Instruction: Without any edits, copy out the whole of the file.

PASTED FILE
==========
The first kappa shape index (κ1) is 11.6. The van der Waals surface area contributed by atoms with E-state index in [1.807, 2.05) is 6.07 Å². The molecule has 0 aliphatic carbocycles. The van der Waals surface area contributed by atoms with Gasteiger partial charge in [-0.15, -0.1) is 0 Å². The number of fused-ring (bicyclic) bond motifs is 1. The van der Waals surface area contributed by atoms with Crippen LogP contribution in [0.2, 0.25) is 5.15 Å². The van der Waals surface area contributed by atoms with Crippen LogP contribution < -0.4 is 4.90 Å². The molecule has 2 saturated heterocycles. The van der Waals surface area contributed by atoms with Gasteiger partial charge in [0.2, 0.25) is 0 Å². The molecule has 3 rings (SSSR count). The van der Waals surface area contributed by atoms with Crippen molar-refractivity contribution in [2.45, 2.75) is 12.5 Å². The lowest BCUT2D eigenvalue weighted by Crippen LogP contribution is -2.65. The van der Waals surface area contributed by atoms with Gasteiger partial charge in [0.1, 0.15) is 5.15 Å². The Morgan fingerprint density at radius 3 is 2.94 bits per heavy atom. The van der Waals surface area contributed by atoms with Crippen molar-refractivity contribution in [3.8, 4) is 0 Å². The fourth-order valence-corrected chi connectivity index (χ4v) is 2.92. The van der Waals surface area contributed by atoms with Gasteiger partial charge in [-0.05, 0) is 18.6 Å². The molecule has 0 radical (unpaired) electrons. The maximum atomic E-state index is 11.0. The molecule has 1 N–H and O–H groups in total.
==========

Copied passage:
The first kappa shape index (κ1) is 11.6. The van der Waals surface area contributed by atoms with E-state index in [1.807, 2.05) is 6.07 Å². The molecule has 0 aliphatic carbocycles. The van der Waals surface area contributed by atoms with Gasteiger partial charge in [-0.15, -0.1) is 0 Å². The number of fused-ring (bicyclic) bond motifs is 1. The van der Waals surface area contributed by atoms with Crippen LogP contribution in [0.2, 0.25) is 5.15 Å². The van der Waals surface area contributed by atoms with Crippen LogP contribution < -0.4 is 4.90 Å². The molecule has 2 saturated heterocycles. The van der Waals surface area contributed by atoms with Gasteiger partial charge in [0.2, 0.25) is 0 Å². The molecule has 3 rings (SSSR count). The van der Waals surface area contributed by atoms with Crippen molar-refractivity contribution in [2.45, 2.75) is 12.5 Å². The lowest BCUT2D eigenvalue weighted by Crippen LogP contribution is -2.65. The van der Waals surface area contributed by atoms with Gasteiger partial charge in [0.1, 0.15) is 5.15 Å². The Morgan fingerprint density at radius 3 is 2.94 bits per heavy atom. The van der Waals surface area contributed by atoms with Crippen molar-refractivity contribution in [3.8, 4) is 0 Å². The fourth-order valence-corrected chi connectivity index (χ4v) is 2.92. The van der Waals surface area contributed by atoms with Gasteiger partial charge in [-0.05, 0) is 18.6 Å². The molecule has 0 radical (unpaired) electrons. The maximum atomic E-state index is 11.0. The molecule has 1 N–H and O–H groups in total.